NOS4A2 S01E04 Review: The House of Sleep – I wish they’d give Linda more to do

One of the central questions of the series so far is why a man like Bing Partridge would want to be a part of Charlie Manx’s mission. Yes, Manx has lied to him, at least as far as we know, but even with the explanation he’s been given, one would think that Bing would have a few more reservations about stealing a child and her mother. The thing is, of course, we don’t know Bing at all. This week, we find out what a man like Bing really is at his core.

To do that, we go back once again to Bing’s childhood, where his father, previously depicted as abusive, is also revealed to be racist and sexist. And completely shit at gift-giving. Who gives a child a gas mask for Christmas?

Unsurprisingly then, young Bing learned to associate Christmas with two wildly different experiences. On one side is his father and his violent disapproval. On the other is his kindly mom, offering up milk and cookies to soothe the sting of bearing that disapproval. While milk and cookies are delightful, they can only do so much. So one Christmas, while teenage Bing is hanging lights to a soundtrack of his father’s insults, his inner pressure cooker explodes and he shoots a nail into dear old Dad’s forehead.

Back in present-day Haverhill, Vic is still trying to make heads or tails of Haley’s disappearance. Since her mother is missing, too, the police assume this is a custodial thing, so it’s probably safe to say that they won’t be looking much further yet. Vic at least has the motivation to do more.

Taking The Shorter Way, which is graffitied this time with the title of the episode, Vic is spat out in an unfamiliar yard. As she tries to get her bearings, she’s surprised to find she’s actually at Bing’s house. She thinks her inscape must have glitched, so she returns to Haverhill proper.

Despite Maggie telling her mistakes aren’t possible, Vic is still hung up on the idea that she knows who Bing really is. She doesn’t know what we know, though. We see in a flashback that when his mother tried to comfort him after his father’s death, he apparently sexually assaulted and then murdered her. (I say “apparently,” because although it’s not explicitly shown, it’s heavily implied.)

But she can’t see this, of course, and it’s not until a discussion with her mom about Chris’s violent side that it sinks in. People aren’t one thing. Even people you think are good can do bad things. So Vic returns to Bing’s house.

She invites herself in and while it’s awkward in there–that man “reads” A LOT of porn–she doesn’t immediately see anything that arouses her suspicion. By that time, Sharon (Elizabeth Stanley), Haley’s mom, is gone–gone from Bing’s basement and gone from this world.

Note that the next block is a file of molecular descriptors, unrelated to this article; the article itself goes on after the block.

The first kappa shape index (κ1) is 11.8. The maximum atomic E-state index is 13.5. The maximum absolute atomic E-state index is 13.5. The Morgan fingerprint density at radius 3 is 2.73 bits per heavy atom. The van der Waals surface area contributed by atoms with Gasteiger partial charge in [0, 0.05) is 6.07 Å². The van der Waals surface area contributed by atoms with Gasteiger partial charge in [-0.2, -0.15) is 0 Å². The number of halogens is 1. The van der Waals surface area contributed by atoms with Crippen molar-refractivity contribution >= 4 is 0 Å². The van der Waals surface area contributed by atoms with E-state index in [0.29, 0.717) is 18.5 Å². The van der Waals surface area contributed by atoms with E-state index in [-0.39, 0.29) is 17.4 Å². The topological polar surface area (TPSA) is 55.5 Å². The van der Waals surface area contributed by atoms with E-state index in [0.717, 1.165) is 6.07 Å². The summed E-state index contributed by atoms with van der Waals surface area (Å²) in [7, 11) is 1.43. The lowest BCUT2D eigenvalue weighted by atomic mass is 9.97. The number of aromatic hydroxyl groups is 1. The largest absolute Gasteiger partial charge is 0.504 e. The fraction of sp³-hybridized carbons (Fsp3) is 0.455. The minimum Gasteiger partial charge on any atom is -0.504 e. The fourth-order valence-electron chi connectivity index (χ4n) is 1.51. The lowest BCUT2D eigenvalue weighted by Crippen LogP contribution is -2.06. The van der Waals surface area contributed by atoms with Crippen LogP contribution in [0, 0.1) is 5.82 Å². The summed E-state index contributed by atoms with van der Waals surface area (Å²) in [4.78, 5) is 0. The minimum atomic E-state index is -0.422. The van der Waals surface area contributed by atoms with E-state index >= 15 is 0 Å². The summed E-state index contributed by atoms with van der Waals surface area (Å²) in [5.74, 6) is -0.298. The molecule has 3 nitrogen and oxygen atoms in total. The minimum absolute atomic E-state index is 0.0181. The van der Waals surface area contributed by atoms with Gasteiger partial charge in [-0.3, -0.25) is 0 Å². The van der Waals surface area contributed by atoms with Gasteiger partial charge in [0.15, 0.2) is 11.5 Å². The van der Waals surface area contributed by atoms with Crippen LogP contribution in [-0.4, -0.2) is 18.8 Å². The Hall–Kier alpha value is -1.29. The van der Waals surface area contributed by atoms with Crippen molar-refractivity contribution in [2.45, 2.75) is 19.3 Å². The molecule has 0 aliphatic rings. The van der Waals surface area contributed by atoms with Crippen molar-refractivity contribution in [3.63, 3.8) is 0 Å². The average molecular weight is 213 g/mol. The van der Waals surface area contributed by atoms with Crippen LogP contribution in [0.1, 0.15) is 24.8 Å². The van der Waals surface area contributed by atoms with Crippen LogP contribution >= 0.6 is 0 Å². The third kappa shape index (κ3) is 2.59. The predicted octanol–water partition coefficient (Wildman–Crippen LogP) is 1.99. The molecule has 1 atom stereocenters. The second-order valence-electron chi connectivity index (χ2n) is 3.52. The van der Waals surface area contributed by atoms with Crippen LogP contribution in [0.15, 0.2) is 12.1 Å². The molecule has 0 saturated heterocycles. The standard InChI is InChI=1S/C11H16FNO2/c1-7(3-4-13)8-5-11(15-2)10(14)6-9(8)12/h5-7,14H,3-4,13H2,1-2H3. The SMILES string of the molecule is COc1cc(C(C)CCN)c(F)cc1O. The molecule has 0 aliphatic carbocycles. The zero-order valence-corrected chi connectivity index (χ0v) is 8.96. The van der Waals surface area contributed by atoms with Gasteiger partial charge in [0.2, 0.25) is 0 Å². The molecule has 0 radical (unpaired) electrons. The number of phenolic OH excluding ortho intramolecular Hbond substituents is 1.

And Haley isn’t doing much better. Having been trapped in the back of the Wraith long enough for her teeth to start falling out, she’s weakened and gives up Vic’s name. So by the time Vic finds herself in that basement, Manx is already aware of her. He calls her and asks to meet.

Perhaps if she knew what Haley was becoming, she wouldn’t agree. But again, she doesn’t know what we know yet. She didn’t see little Haley obliterate a woman who recognized her from the Amber Alert.

Can Haley still be saved? Manx has rejuvenated himself and reached his destination, but Haley still seems a little hesitant as Danny greets her at the gates of Christmasland. Maybe there’s hope for her yet.

Unfortunately, time has run out for her mom. Using The Shorter Way, Vic finds Sharon’s body. She’s barely been buried and there’s a nail in the middle of her forehead. Seeing as how Manx’s previous henchman was uh, let go for a similar reason–the murder of a parent–it doesn’t look good for Bing at the moment. Time may be running out for him, too.

8/10 – This is another solid episode, although I wish they’d give Linda more to do. She pops in this episode to be the catalyst for Vic’s realization, but most of the time, she functions as a scold. I did like the deeper characterization of Bing; I originally described him as gentle and troubled, and boy, does that hold up. Also, as I mentioned in the review itself, I’m curious to see whether the children’s condition can be reversed. Could they suck back their life-force from Manx? Maybe, say, if his inscape was destroyed?

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